Spark RDDs are very simple at the same time very important concept in Apache Spark. Most of you might be knowing the full form of RDD, it is Resilient Distributed Datasets. Resilient because RDDs are immutable(can’t be modified once created), Distributed because it is distributed across cluster and Dataset because it holds data.

So why RDD? Apache Spark lets you treat your input files almost like any other variable, which you cannot do in Hadoop MapReduce. RDDs are automatically distributed across the network by means of Partitions.


RDDs are divided into smaller chunks called Partitions, and when you execute some action, a task is launched per partition. So it means, the more the number of partitions, the more the parallelism. Spark automatically decides the number of partitions that an RDD has to be divided into but you can also specify the number of partitions when creating an RDD. These partitions of an RDD is distributed across all the nodes in the network.

Creating an RDD

Creating an RDD is easy, it can be created either from an external file or by parallelizing collections in your driver. For example,

val rdd = sc.textFile("/some_file",3)  
val lines = sc.parallelize(List("this is","an example"))

The first line creates an RDD from an external file, and the second line creates an RDD from a list of Strings. Note that the argument ‘3’ in the method call sc.textFile() specifies the number of partitions that has to be created. If you don’t want to specify the number of partitions, then you can simply call sc.textFile(“some_file”).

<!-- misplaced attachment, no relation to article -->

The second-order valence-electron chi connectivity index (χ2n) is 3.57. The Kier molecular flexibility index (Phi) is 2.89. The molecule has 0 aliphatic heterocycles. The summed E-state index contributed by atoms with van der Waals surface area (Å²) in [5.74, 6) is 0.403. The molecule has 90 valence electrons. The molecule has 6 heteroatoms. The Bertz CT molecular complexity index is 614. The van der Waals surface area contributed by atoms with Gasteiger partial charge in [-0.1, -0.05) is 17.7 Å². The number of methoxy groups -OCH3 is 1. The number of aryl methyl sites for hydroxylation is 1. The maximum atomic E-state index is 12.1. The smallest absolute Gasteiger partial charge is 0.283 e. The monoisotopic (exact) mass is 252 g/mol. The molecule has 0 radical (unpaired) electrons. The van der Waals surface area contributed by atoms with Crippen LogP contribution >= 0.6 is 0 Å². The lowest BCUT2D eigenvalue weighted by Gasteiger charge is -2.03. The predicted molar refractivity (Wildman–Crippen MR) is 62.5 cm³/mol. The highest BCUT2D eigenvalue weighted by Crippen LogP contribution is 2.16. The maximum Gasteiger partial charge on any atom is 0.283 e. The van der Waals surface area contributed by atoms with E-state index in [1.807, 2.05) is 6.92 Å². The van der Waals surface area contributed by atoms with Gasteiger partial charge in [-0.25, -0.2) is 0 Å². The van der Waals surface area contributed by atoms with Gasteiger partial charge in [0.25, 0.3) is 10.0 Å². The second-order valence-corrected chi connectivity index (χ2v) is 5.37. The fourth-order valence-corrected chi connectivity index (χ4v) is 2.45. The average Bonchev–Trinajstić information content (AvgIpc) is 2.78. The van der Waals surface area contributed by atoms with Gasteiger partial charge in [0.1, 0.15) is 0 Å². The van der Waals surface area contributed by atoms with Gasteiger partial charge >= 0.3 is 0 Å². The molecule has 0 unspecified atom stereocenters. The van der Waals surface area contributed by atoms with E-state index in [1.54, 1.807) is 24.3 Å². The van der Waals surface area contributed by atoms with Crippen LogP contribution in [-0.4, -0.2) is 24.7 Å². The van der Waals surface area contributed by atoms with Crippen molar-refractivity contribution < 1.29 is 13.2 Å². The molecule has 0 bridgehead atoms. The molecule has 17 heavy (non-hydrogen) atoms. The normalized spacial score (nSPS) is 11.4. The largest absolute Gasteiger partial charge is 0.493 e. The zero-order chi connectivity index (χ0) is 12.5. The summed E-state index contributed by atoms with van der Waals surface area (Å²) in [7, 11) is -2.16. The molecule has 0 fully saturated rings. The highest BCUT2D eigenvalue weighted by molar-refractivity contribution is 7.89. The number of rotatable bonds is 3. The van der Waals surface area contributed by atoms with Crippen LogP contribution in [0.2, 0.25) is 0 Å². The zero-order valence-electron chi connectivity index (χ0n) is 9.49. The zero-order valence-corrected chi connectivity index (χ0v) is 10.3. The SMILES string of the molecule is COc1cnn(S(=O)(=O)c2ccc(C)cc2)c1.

There are two types of operations that you can perform on an RDD- Transformations and Actions. Transformation applies some function on a RDD and creates a new RDD, it does not modify the RDD that you apply the function on.(Remember that RDDs are resilient/immutable). Also, the new RDD keeps a pointer to it’s parent RDD.

When you call a transformation, Spark does not execute it immediately, instead it creates a lineage. A lineage keeps track of what all transformations has to be applied on that RDD, including from where it has to read the data. For example, consider the below example

val rdd = sc.textFile("spam.txt")
val filtered = rdd.filter(line => line.contains("money"))

sc.textFile() and rdd.filter() do not get executed immediately, it will only get executed once you call an Action on the RDD - here filtered.count(). An Action is used to either save result to some location or to display it. You can also print the RDD lineage information by using the command filtered.toDebugString(filtered is the RDD here).

RDDs can also be thought of as a set of instructions that has to be executed, first instruction being the load instruction.


You can cache an RDD in memory by calling rdd.cache(). When you cache an RDD, it’s Partitions are loaded into memory of the nodes that hold it.

Caching can improve the performance of your application to a great extent. In the previous section you saw that when an action is performed on a RDD, it executes it’s entire lineage. Now imagine you are going to perform an action multiple times on the same RDD which has a long lineage, this will cause an increase in execution time. Caching stores the computed result of the RDD in the memory thereby eliminating the need to recompute it every time. You can think of caching as if it is breaking the lineage, but it does remember the lineage so that it can be recomputed in case of a node failure.

This concludes the basics of RDD. If you would like to read more, Part2 talks about Persistence, Broadcast variables and Accumulators. Thanks for reading!
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